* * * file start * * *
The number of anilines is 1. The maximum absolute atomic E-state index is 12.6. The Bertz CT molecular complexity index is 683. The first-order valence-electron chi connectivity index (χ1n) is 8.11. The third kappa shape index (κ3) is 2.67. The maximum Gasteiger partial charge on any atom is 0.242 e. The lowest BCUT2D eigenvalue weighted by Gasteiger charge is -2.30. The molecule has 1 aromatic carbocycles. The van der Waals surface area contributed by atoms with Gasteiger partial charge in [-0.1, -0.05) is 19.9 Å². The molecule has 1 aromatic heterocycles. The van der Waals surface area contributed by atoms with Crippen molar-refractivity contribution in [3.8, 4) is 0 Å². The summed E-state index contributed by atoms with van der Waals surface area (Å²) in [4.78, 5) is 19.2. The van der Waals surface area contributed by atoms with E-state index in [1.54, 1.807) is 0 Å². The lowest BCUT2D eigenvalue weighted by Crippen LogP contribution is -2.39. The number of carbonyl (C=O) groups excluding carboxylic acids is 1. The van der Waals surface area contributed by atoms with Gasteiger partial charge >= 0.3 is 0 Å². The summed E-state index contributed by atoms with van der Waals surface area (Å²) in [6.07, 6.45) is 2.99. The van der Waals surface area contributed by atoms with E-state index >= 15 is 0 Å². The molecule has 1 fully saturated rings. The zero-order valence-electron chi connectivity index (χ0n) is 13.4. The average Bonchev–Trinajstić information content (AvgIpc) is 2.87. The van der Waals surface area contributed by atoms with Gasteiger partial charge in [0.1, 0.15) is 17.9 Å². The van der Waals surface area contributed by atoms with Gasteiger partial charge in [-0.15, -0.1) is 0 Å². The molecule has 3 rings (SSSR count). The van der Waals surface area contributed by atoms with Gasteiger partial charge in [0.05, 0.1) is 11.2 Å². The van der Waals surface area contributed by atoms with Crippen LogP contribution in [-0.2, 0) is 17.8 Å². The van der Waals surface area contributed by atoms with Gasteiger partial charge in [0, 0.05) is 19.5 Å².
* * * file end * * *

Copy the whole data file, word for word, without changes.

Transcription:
The number of anilines is 1. The maximum absolute atomic E-state index is 12.6. The Bertz CT molecular complexity index is 683. The first-order valence-electron chi connectivity index (χ1n) is 8.11. The third kappa shape index (κ3) is 2.67. The maximum Gasteiger partial charge on any atom is 0.242 e. The lowest BCUT2D eigenvalue weighted by Gasteiger charge is -2.30. The molecule has 1 aromatic carbocycles. The van der Waals surface area contributed by atoms with Gasteiger partial charge in [-0.1, -0.05) is 19.9 Å². The molecule has 1 aromatic heterocycles. The van der Waals surface area contributed by atoms with Crippen molar-refractivity contribution in [3.8, 4) is 0 Å². The summed E-state index contributed by atoms with van der Waals surface area (Å²) in [4.78, 5) is 19.2. The van der Waals surface area contributed by atoms with E-state index in [1.54, 1.807) is 0 Å². The lowest BCUT2D eigenvalue weighted by Crippen LogP contribution is -2.39. The number of carbonyl (C=O) groups excluding carboxylic acids is 1. The van der Waals surface area contributed by atoms with Gasteiger partial charge >= 0.3 is 0 Å². The summed E-state index contributed by atoms with van der Waals surface area (Å²) in [6.07, 6.45) is 2.99. The van der Waals surface area contributed by atoms with E-state index >= 15 is 0 Å². The molecule has 1 fully saturated rings. The zero-order valence-electron chi connectivity index (χ0n) is 13.4. The average Bonchev–Trinajstić information content (AvgIpc) is 2.87. The van der Waals surface area contributed by atoms with Gasteiger partial charge in [0.1, 0.15) is 17.9 Å². The van der Waals surface area contributed by atoms with Gasteiger partial charge in [-0.15, -0.1) is 0 Å². The molecule has 3 rings (SSSR count). The van der Waals surface area contributed by atoms with Gasteiger partial charge in [0.05, 0.1) is 11.2 Å². The van der Waals surface area contributed by atoms with Crippen LogP contribution in [-0.2, 0) is 17.8 Å². The van der Waals surface area contributed by atoms with Gasteiger partial charge in [0, 0.05) is 19.5 Å².